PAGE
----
Every morning this week I’ve opened my laptop and voraciously scanned the headlines, wanting to get ahead of the curve to fully understand what was going on. Not only regarding the virus, but also its effects… the cancellations. By the time you read this, things will have no doubt escalated.

I’ll admit: I’m having a hard time seeing through the mess. I am witnessing the ripples from this situation extend outwards to unthinkable places. Cities on lockdown, cancelled festivals and large gatherings. The question I keep asking myself is, what do we do when we can’t gather? 

Especially for those of us who work in the event production, music, art and festival worlds. Performers, promoters, technical directors, et cetera. You, me, our friends, our peers across the planet. I make money through the “gig economy,” which is the Hudson Valley in a nutshell. Most jobs around Hudson, where I live, revolve around food, nightlife, retail, cultural events, tourism and weddings. When I don’t have money, I find another gig. Except, that strategy doesn’t work right now.

“During previous economic downturns, shared consumption of pop culture — going to the movies, seeing a concert — has often been viewed as recession-proof. That’s not the case with COVID-19,” says Variety magazine. So what do we do? The following suggestions are small, and will not help in any real economic way (hopefully NY state will help with that…), but it might help us all maintain our mental health. 

Well, for one — limit your news and social media intake. I have been in a fog for a couple days, constantly reading, and the only thing it’s really done for me is make me severely depressed. Use a social media timer app!

Conversely,  check in on people affected. Yes, the elders in your life, but also, your friends who probably had to cancel their tour. There might not be anything you can do, but believe me, it helps to reach out to people and tell them you care about them. This seems obvious but can get forgotten when you’re stuck in a media frenzy.

In lieu of all those shows you can’t go to, discover music on Bandcamp, and then buy it. If you can’t afford cassette tapes or limited edition vinyl, you can buy people’s lossless digital tracks for cheap — like, $1 — and they see most of that money, unlike streaming services.

If you’re a creator, use your newly available free time to make a Patreon page. Maybe don’t unleash it just yet (tone deaf timing), but take this moment to test some things out. See what you’re capable of offering to people. 

If you’re a performer and/or like to throw parties, consider doing a weird webcast / virtual event, or livestream something performative that you’re doing. Or maybe even do a giant google chat with a bunch of people that you might not get to see for a while, and facilitate a “digital summit” of some sort. Or a conversation of any kind, really. I have a friend who started an online group, and the premise is, if you wake up at 3 or 4 A.M. with a message of some sort in your head, you can share it with everyone. Great songwriting fodder for sure.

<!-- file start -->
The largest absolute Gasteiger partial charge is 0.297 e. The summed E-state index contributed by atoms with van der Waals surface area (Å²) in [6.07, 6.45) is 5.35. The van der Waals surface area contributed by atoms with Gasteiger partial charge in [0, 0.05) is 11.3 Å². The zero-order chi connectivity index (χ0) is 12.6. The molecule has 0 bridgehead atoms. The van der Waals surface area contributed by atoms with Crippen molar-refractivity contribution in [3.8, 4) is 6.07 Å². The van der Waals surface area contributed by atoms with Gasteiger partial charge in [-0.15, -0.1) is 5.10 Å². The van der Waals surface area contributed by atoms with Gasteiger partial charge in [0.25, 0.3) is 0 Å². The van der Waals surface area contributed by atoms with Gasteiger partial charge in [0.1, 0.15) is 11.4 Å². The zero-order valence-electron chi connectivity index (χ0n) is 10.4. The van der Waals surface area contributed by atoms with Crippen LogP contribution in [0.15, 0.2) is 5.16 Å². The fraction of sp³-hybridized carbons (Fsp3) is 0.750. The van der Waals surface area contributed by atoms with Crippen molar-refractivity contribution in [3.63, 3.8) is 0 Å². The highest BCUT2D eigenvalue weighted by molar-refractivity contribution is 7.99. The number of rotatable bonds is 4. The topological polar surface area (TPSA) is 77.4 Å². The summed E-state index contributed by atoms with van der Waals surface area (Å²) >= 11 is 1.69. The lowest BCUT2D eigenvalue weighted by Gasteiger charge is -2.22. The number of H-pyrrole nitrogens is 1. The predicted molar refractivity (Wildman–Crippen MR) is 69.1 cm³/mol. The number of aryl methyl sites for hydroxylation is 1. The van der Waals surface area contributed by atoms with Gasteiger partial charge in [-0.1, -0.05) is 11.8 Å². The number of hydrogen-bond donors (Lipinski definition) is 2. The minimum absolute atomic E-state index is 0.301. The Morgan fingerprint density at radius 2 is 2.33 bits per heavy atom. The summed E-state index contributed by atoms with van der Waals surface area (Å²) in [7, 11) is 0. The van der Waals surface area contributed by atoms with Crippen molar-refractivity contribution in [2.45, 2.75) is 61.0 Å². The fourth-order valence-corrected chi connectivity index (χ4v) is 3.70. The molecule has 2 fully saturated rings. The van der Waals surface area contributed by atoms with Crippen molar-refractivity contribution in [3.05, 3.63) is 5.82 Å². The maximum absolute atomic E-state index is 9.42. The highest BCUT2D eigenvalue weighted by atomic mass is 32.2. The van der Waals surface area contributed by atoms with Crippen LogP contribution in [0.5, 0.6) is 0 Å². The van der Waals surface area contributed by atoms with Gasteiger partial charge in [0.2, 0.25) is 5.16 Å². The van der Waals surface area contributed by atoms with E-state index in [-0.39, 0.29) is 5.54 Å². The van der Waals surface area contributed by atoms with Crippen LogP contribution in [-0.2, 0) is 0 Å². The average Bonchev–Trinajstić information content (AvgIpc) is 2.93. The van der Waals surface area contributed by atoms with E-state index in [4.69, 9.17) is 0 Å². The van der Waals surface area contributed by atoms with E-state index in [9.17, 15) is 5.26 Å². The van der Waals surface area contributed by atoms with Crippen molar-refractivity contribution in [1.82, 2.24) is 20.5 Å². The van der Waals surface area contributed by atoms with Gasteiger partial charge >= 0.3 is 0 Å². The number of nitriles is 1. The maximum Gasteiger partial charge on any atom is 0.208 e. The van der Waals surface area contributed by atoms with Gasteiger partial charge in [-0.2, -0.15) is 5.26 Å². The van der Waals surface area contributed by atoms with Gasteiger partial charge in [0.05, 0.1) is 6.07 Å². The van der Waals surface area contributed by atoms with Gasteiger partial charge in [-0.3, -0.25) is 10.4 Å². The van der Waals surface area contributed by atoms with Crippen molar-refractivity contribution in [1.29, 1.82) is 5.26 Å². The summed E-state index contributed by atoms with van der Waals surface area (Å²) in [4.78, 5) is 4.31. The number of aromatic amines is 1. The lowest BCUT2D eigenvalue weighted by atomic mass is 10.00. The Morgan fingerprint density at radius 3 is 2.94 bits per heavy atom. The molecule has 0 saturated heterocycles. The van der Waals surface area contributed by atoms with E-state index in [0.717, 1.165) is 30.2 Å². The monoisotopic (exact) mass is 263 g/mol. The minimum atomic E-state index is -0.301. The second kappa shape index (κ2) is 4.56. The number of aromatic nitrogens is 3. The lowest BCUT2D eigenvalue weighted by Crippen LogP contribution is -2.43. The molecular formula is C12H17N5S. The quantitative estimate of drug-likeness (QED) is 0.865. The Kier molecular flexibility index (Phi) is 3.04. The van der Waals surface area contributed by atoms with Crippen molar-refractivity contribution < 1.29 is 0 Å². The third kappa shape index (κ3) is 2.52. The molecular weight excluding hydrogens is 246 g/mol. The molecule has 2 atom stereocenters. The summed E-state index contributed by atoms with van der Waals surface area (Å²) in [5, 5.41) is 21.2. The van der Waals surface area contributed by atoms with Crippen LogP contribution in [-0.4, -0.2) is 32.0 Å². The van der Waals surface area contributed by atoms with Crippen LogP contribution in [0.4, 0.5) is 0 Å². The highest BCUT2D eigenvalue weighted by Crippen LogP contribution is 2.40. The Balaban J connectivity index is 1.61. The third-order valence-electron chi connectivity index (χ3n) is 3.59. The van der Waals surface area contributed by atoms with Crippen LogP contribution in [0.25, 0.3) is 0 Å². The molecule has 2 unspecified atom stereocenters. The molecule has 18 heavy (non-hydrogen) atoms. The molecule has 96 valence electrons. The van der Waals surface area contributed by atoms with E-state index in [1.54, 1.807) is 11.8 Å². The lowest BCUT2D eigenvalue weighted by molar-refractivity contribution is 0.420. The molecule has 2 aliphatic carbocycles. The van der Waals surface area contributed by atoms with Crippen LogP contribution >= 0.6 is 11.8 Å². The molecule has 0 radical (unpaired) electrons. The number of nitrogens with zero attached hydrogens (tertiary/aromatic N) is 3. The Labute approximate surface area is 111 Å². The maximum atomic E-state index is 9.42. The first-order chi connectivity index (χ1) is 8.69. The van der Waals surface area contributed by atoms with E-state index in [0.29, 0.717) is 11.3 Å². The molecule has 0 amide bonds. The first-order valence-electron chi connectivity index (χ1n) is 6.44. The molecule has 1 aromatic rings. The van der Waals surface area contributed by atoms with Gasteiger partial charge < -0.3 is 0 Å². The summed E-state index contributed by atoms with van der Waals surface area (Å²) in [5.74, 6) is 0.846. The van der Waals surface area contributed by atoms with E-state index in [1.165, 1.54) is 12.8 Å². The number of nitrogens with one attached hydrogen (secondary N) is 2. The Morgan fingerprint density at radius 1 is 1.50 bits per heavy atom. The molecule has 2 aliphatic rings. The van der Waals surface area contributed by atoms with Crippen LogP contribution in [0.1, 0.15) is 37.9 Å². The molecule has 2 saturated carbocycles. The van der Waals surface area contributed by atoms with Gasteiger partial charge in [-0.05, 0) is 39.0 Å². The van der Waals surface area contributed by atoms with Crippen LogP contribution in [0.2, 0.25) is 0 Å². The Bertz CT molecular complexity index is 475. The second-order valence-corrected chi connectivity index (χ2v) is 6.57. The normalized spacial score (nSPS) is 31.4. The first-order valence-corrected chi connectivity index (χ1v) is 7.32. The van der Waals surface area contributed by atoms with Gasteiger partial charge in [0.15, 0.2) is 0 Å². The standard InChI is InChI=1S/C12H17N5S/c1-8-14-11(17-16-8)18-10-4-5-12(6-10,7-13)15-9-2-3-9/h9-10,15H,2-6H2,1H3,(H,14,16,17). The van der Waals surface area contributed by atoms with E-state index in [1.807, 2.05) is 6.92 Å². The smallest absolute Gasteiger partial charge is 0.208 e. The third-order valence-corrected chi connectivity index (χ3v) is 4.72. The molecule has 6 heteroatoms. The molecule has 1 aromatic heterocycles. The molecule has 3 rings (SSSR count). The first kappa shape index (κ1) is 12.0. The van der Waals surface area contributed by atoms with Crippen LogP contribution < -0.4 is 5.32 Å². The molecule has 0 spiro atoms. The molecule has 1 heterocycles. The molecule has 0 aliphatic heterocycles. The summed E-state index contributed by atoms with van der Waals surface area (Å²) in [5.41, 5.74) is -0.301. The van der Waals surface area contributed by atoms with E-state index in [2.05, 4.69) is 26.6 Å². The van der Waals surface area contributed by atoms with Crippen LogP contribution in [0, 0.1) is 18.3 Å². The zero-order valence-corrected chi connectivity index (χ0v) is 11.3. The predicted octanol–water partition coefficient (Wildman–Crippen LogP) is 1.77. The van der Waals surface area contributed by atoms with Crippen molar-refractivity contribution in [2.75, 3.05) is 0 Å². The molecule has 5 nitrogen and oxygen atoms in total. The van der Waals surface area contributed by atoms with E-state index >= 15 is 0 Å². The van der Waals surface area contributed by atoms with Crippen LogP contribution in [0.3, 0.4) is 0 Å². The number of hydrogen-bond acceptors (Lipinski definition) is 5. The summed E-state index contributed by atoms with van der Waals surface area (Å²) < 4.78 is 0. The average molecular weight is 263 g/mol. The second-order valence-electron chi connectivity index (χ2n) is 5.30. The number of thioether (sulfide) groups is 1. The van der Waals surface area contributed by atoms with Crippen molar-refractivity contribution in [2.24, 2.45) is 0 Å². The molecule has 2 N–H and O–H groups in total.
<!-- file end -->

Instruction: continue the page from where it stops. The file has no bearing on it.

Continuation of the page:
Don’t forget your hyper local DIY scene. Yeah, mass gatherings are out, but what about a collaborative house show with like 5 of your friends? Probably okay. By the time these words make the printed page, people are going to need this kind of stuff to stay sane.

Look inward. Have you been meaning to record an album? Or write something new? Maybe this is your moment. It’s no accident that some of the best music and art is made in times of extreme social upset — look at modernism at the start of the 20th century, or the music that rose out of the counter cultural revolution of the 60s. Use this time as an incubation period to delve more deeply into your practice. 

Relatedly — maybe it’s time to investigate our own patterns of behavior, and see what we can get rid of. There are certain moments when the curtain is pulled back on our world. You see the gears turning behind it, and you see what a monster contraption we’ve created. When one constant is erased, everything collapses. Could it be that we need to slow down? Maybe the world as we know it — cheap flights, cheaper goods, destination events — isn’t really that tenable. 

As for who is going to pay my bills, well, not sure about that. But maybe this hard reset will move things back to a more sustainable place for the long run. Also, thinking good thoughts and exercising self care can’t hurt. Godspeed to us all.